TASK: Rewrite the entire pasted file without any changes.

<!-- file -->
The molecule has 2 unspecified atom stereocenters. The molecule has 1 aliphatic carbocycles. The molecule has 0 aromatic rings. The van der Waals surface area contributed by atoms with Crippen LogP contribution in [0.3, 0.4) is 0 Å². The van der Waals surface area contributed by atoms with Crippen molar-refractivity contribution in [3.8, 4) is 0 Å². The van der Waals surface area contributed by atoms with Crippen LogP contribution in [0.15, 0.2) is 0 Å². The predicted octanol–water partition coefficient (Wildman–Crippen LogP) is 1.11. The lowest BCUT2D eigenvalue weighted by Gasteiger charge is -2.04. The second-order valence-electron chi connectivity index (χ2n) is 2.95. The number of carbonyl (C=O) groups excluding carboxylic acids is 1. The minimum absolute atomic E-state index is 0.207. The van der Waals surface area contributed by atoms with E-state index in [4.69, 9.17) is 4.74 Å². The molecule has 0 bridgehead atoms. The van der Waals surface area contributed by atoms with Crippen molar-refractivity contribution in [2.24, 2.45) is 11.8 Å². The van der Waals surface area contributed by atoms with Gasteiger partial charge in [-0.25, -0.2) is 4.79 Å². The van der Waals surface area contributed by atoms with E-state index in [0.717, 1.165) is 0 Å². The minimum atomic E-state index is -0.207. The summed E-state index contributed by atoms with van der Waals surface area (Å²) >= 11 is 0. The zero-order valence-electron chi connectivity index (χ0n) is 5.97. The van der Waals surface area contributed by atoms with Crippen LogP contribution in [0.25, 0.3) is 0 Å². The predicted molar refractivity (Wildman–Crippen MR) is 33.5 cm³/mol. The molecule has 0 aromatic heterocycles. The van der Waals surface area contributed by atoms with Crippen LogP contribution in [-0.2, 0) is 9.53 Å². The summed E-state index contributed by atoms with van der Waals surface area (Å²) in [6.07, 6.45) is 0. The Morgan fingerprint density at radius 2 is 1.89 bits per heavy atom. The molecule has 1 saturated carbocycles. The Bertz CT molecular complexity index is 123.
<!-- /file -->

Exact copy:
The molecule has 2 unspecified atom stereocenters. The molecule has 1 aliphatic carbocycles. The molecule has 0 aromatic rings. The van der Waals surface area contributed by atoms with Crippen LogP contribution in [0.3, 0.4) is 0 Å². The van der Waals surface area contributed by atoms with Crippen molar-refractivity contribution in [3.8, 4) is 0 Å². The van der Waals surface area contributed by atoms with Crippen LogP contribution in [0.15, 0.2) is 0 Å². The predicted octanol–water partition coefficient (Wildman–Crippen LogP) is 1.11. The lowest BCUT2D eigenvalue weighted by Gasteiger charge is -2.04. The second-order valence-electron chi connectivity index (χ2n) is 2.95. The number of carbonyl (C=O) groups excluding carboxylic acids is 1. The minimum absolute atomic E-state index is 0.207. The van der Waals surface area contributed by atoms with E-state index in [4.69, 9.17) is 4.74 Å². The molecule has 0 bridgehead atoms. The van der Waals surface area contributed by atoms with Crippen molar-refractivity contribution in [2.24, 2.45) is 11.8 Å². The van der Waals surface area contributed by atoms with Gasteiger partial charge in [-0.25, -0.2) is 4.79 Å². The van der Waals surface area contributed by atoms with E-state index in [0.717, 1.165) is 0 Å². The minimum atomic E-state index is -0.207. The summed E-state index contributed by atoms with van der Waals surface area (Å²) >= 11 is 0. The zero-order valence-electron chi connectivity index (χ0n) is 5.97. The van der Waals surface area contributed by atoms with Crippen LogP contribution in [0.25, 0.3) is 0 Å². The predicted molar refractivity (Wildman–Crippen MR) is 33.5 cm³/mol. The molecule has 0 aromatic heterocycles. The van der Waals surface area contributed by atoms with Crippen LogP contribution in [-0.2, 0) is 9.53 Å². The summed E-state index contributed by atoms with van der Waals surface area (Å²) in [6.07, 6.45) is 0. The Morgan fingerprint density at radius 2 is 1.89 bits per heavy atom. The molecule has 1 saturated carbocycles. The Bertz CT molecular complexity index is 123.